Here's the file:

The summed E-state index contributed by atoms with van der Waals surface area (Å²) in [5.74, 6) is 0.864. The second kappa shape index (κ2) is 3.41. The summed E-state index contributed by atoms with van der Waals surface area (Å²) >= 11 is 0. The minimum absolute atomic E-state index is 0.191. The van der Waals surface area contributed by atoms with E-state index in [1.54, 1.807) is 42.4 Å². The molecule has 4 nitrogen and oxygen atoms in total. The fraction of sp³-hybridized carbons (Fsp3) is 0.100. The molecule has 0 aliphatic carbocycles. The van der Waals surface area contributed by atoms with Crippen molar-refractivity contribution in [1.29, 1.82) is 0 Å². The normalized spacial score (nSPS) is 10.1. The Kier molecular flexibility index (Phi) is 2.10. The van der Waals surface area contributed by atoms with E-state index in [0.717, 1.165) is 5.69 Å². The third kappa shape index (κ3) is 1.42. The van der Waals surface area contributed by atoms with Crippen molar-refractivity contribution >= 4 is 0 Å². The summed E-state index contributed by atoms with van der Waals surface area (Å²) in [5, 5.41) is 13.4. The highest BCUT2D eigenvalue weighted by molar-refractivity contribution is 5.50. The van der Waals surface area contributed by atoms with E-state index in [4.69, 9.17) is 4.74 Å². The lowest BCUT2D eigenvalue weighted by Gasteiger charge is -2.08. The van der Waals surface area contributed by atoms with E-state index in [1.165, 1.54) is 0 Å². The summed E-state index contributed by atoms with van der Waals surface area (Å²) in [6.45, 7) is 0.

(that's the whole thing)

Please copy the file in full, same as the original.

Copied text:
The summed E-state index contributed by atoms with van der Waals surface area (Å²) in [5.74, 6) is 0.864. The second kappa shape index (κ2) is 3.41. The summed E-state index contributed by atoms with van der Waals surface area (Å²) >= 11 is 0. The minimum absolute atomic E-state index is 0.191. The van der Waals surface area contributed by atoms with E-state index in [1.54, 1.807) is 42.4 Å². The molecule has 4 nitrogen and oxygen atoms in total. The fraction of sp³-hybridized carbons (Fsp3) is 0.100. The molecule has 0 aliphatic carbocycles. The van der Waals surface area contributed by atoms with Crippen molar-refractivity contribution in [1.29, 1.82) is 0 Å². The normalized spacial score (nSPS) is 10.1. The Kier molecular flexibility index (Phi) is 2.10. The van der Waals surface area contributed by atoms with E-state index in [0.717, 1.165) is 5.69 Å². The third kappa shape index (κ3) is 1.42. The van der Waals surface area contributed by atoms with Crippen molar-refractivity contribution >= 4 is 0 Å². The summed E-state index contributed by atoms with van der Waals surface area (Å²) in [5, 5.41) is 13.4. The highest BCUT2D eigenvalue weighted by molar-refractivity contribution is 5.50. The van der Waals surface area contributed by atoms with E-state index in [4.69, 9.17) is 4.74 Å². The lowest BCUT2D eigenvalue weighted by Gasteiger charge is -2.08. The van der Waals surface area contributed by atoms with E-state index in [1.165, 1.54) is 0 Å². The summed E-state index contributed by atoms with van der Waals surface area (Å²) in [6.45, 7) is 0.